3. Hometown: Cobourg, Ontario
1930-31: Marie Dressler wins the Actress in a Leading Role award for Min and Bill.
Located just an hour east of Toronto, Cobourg is known mostly as a nice, quiet small-town retreat away from the big city. With a population of about 18,000, Cobourg is a town lined with historic inns, skating rinks, bed and breakfasts, fine restaurants and spas. It isn’t one of those places you would immediately associate with Hollywood.
Well, don’t be fooled — this picturesque town is the home of one of Canada’s favourite daughter’s, actress Marie Dressler. She was one of the great Hollywood movie stars of her time. Her heritage home on King Street now houses a small museum of artifacts about her life in Cobourg and beyond.
Cool Museum: Visit the Marie Dressler House, open weekdays: 8:30 am-5 pm and weekends: 10 am-5 pm during the summer. In winter, it’s open weekdays 9 am-5 pm and closed weekends.
4. Hometown: Victoria, British Columbia
1935: Richard Day wins the Best Interior Decoration award for The Dark Angel.
The natural beauty of Victoria makes it a fit for movies that need that rustic, west-coast look. It’s no wonder that this city has been the backdrop for several movies you may have watched, in particular The Core (2006) and the X-Men series.
One cool thing about Victoria is that it has been in the business of making films for a long time, and according to the Royal Roads University website, Victoria has been a major player in the film industry long before Vancouver.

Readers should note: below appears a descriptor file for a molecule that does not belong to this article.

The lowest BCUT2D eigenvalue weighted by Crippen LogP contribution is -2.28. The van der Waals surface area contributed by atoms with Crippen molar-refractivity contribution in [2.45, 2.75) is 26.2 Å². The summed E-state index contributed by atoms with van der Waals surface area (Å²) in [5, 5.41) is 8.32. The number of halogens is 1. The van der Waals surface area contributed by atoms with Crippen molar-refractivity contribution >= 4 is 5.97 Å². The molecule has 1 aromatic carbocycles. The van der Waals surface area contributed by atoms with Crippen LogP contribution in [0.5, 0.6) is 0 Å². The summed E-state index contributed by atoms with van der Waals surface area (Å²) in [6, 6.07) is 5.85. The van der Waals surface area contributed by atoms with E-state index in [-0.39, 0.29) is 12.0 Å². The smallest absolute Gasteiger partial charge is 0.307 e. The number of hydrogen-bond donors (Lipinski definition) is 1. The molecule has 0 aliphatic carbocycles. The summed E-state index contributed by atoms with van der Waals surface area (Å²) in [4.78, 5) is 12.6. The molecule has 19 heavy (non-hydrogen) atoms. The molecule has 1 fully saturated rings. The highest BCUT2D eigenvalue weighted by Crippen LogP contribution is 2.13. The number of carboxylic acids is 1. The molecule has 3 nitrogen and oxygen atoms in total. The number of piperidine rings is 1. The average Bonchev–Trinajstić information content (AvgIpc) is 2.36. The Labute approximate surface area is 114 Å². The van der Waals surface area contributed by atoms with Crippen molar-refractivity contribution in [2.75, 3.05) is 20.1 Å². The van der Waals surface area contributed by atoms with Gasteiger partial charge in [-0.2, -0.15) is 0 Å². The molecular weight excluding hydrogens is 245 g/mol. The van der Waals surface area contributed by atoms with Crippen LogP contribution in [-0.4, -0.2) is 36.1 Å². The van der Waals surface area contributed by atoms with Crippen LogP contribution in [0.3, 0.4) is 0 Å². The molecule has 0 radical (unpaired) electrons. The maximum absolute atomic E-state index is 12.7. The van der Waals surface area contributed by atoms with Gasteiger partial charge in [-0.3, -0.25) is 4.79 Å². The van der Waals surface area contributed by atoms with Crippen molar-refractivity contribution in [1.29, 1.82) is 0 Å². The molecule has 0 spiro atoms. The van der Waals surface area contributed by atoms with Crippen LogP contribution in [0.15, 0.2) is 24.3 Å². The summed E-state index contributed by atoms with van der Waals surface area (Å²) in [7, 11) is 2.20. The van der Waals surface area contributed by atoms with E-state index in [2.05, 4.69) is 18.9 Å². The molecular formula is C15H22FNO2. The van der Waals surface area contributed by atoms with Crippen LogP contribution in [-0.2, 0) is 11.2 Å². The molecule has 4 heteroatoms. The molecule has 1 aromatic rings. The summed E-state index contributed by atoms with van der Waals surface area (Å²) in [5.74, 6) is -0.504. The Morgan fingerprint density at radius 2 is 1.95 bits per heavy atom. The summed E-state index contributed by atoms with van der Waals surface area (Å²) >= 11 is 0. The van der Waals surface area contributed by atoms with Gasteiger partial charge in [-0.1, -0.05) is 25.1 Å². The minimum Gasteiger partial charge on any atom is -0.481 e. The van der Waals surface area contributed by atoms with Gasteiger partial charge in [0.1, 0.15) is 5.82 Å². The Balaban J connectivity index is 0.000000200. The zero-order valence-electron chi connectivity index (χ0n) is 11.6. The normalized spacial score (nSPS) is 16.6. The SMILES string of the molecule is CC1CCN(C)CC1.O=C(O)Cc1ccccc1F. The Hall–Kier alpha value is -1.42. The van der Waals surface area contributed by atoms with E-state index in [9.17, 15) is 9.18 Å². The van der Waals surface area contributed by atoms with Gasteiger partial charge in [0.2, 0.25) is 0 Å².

“Few know the first true Hollywood North was here in Victoria, not Vancouver. Thanks to the Hollywood aspirations of a member of the famed Dunsmuir family, producers began showing up in the early 1930s to shoot films all over the southern tip of Vancouver Island.”
5. Hometown: Winnipeg, Manitoba
1938: Actress Deanna Durbin wins Juvenile Award
1993: Anna Paquin wins the Best Supporting Actress award for The Piano.
There’s a reason why their licence plate says “Friendly Manitoba.” Winnipeggers have always been quick to share a laugh or smile for strangers.
They’re also not afraid to share their talents on screen. Actress Anna Paquin from The Piano, actor Len Cariou of Blue Bloods, and actor Greg Byrk from History of Violence were all born in Winnipeg and are just a few talented performers to make their marks in Hollywood.
Winnipeg has also been the site of some great movies. Some of the more popular movies filmed in the city were K-19: The Widowmaker (2002), Men with Brooms (2002) and Capote (2005).
Cool Event: Visit the Winnipeg Real to Reel Film Festival until this Sunday. According to the site: “Whether you are a filmmaker, a distributor, or a film enthusiast — we hope our features, shorts and docs will encourage, challenge and inspire us to a greater understanding of the human journey.”
What did we miss? Let us know if your hometown should be on the list. And be sure to share your 2012 Academy Awards picks with us!
Note: Written with support of files from CBC, Northern Stars and IMDb.